About the Researchers
Lee Ann Kaskutas, DrPH
Senior Scientist and Co-director of Training Grant, Alcohol Research Group
Associate Adjunct Professor, School of Public Health University of California Berkeley
Dr. Kaskutas has been trained in the field of public health, and is interested in non-professional solutions to alcohol and drug problems. She did her dissertation on a mutual aid group for women alcoholics, Women For Sobriety, and has since studied the effectiveness of Alcoholics Anonymous and the role of social networks in how AA works. She has conducted pioneering research on helping behaviors in recovery, and how helping others during treatment can lead to better long-term outcomes. Guided by her findings on the importance of social influences in recovery, she developed and tested a 12-step facilitation intervention called MAAEZ (Making AA Easier), that focuses on helping clients to be more comfortable with the people they will encounter in 12-step fellowships. The MAAEZ manual is available now and is an evidence-based treatment. Dr. Kaskutas received the R. Brinkley Smithers Distinguished Scientist Award at the ASAM Medical Scientific Conference in 2007 and the prestigious Research Society on Alcoholism’s Young Investigator Award in 1998, and received the 2012 Director’s Award for Innovative Research from the California Department of Alcohol and Drug Programs.
Thomasina J. Borkman, PhD
Associate Scientist, Alcohol Research Group
Professor Emerita of Sociology, George Mason University, Fairfax, Virginia
Dr. Borkman is internationally recognized for her research on self-help organizations, such as groups for people who stutter and Alcoholics Anonymous. She has also conducted cross-cultural research on peer-run mental health self-help organizations in England, Sweden, and the U.S. In her 32 years teaching at George Mason University, she specialized in the sociology of health and illness, organizational analysis and qualitative research. She is especially well known for identifying a distinctive aspect of self-help groups-- experiential knowledge (knowledge based on personal lived experience) as the basis of their authority which is featured in her book Understanding Self-Help/Mutual Aid: Experiential Learning in the Commons. Throughout her career she has integrated disparate and interdisciplinary theoretical perspectives (including learning theory, philosophical and spiritual concepts, social support networks, volunteerism and third sector research). Dr. Borkman is the current Editor of the International Journal of Self Help & Self Care.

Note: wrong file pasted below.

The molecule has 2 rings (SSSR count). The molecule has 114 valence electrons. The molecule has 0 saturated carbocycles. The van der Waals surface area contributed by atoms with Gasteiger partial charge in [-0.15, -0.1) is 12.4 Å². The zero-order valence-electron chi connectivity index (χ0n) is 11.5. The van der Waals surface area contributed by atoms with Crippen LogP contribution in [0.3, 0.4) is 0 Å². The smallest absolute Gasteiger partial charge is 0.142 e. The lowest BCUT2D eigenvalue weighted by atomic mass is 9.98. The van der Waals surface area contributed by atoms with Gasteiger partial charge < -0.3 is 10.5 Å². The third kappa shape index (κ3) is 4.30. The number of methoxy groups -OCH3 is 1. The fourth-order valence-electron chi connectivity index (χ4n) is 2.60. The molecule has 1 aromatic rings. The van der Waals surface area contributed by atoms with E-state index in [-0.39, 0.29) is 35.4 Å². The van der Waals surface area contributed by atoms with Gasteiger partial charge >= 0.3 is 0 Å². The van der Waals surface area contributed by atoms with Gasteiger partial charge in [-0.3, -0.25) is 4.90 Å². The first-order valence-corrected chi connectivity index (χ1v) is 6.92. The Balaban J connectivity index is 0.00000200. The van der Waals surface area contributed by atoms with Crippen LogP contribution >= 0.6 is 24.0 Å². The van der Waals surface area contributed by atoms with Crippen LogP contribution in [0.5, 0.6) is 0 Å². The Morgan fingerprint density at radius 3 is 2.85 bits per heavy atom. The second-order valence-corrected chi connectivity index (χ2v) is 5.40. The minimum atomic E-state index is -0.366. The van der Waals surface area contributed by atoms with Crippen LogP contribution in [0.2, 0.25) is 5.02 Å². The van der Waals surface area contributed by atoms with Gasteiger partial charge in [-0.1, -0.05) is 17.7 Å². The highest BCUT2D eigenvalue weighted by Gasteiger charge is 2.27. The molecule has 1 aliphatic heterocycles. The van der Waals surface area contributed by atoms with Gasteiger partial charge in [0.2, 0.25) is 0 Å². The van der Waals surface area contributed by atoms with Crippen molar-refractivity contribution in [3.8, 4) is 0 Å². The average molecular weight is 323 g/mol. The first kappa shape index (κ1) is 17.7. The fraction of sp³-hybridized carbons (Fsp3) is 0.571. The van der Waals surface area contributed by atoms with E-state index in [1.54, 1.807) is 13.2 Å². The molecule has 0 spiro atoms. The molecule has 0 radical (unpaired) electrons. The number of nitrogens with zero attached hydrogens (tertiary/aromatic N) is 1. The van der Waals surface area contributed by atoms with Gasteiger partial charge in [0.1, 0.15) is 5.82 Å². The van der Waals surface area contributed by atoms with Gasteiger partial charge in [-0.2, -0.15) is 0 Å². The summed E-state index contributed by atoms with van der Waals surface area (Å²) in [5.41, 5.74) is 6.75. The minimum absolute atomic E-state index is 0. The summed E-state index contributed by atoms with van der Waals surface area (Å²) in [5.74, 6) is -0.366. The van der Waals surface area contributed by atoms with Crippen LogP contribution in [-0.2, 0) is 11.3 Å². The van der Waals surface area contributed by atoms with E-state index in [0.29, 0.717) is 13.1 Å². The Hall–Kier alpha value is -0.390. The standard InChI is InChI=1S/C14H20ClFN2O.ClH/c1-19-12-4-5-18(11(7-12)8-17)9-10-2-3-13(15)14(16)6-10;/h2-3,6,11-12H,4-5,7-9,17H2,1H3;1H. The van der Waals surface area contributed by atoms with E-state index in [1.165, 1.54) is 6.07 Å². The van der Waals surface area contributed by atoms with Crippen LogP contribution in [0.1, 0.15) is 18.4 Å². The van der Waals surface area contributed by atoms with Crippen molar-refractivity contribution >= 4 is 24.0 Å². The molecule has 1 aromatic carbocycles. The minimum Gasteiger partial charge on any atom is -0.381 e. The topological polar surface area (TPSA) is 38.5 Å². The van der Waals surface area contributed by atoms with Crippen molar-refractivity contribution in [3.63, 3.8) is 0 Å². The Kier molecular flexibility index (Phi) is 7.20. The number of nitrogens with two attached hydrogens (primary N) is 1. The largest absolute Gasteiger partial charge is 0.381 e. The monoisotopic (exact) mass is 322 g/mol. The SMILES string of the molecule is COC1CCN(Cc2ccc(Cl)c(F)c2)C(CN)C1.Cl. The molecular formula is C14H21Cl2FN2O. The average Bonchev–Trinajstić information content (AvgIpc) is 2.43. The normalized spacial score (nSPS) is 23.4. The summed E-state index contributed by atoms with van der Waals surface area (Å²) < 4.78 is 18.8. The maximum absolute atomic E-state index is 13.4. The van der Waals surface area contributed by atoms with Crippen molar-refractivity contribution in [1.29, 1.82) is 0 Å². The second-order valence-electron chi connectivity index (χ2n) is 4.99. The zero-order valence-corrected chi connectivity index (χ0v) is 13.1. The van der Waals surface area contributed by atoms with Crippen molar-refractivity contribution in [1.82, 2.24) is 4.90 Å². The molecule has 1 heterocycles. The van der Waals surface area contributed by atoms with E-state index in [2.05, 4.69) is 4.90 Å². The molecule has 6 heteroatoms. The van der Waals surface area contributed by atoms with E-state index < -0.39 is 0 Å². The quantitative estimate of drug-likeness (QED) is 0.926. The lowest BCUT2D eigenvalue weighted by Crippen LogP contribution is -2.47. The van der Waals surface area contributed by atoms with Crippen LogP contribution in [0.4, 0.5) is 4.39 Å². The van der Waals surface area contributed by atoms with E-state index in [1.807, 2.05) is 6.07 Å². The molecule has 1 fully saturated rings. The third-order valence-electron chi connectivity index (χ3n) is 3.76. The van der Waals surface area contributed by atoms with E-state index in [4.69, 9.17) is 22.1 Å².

Alexandre B. Laudet, PhD
Director, Center for the Study of Addictions and Recovery National Drug Research Institute
Dr. Laudet is a nationally recognized expert in addiction recovery. Her federally-funded research in the past 15 years has focused on elucidating what helps people with drugs and/or alcohol problems quit drinking or getting high and stay in recovery. A social psychologist, her main goals are to build the science of recovery and to help translate findings into services and policy that create opportunities for long-term recovery and improved quality of life for people with substance problems. Dr. Laudet founded and directs the Center for the Study of Addictions and Recovery and provides training and consultancy to government and community-based agencies including the White House Office of National Drug Control Policy (ONDCP), the Substance Abuse and Mental Health Services Administration (SAMHSA), the National Institutes of Health (NIH), New York State’s Office of Alcoholism and Substance Abuse Services (OASAS), the Betty Ford Institute, the Partnership at Drugfree.org, Faces and Voices of Recovery, and Phoenix Multisports. She currently serves as an Associate Editor for two scientific journals, Substance Use and Misuse and the Journal of Substance Abuse Treatment.
Dr. Witbrodt has a psychology and public health background. She has had two main career paths. The first was in alcohol and drug treatment where she worked directly with adolescent and adult clients in residential programs and, as well, as the director of an outpatient program that provided a continuum of specialty services to individuals of all ages and with varying degrees of problem severity. Building on her experiential knowledge with persons in treatment, she then moved to alcohol and drug research. She has worked for more than 15 years on research projects related to helping people overcome problems related to their alcohol and drug use. These projects have been funded primarily through the National Institutes of Health. Her PhD thesis focused on help-seeking and studied treated and untreated problem and dependent drinkers from the US and Sweden. The main motivation was to understand better, “Who seeks help?” and “Who benefits?” She has published study findings in leading peer-reviewed journals.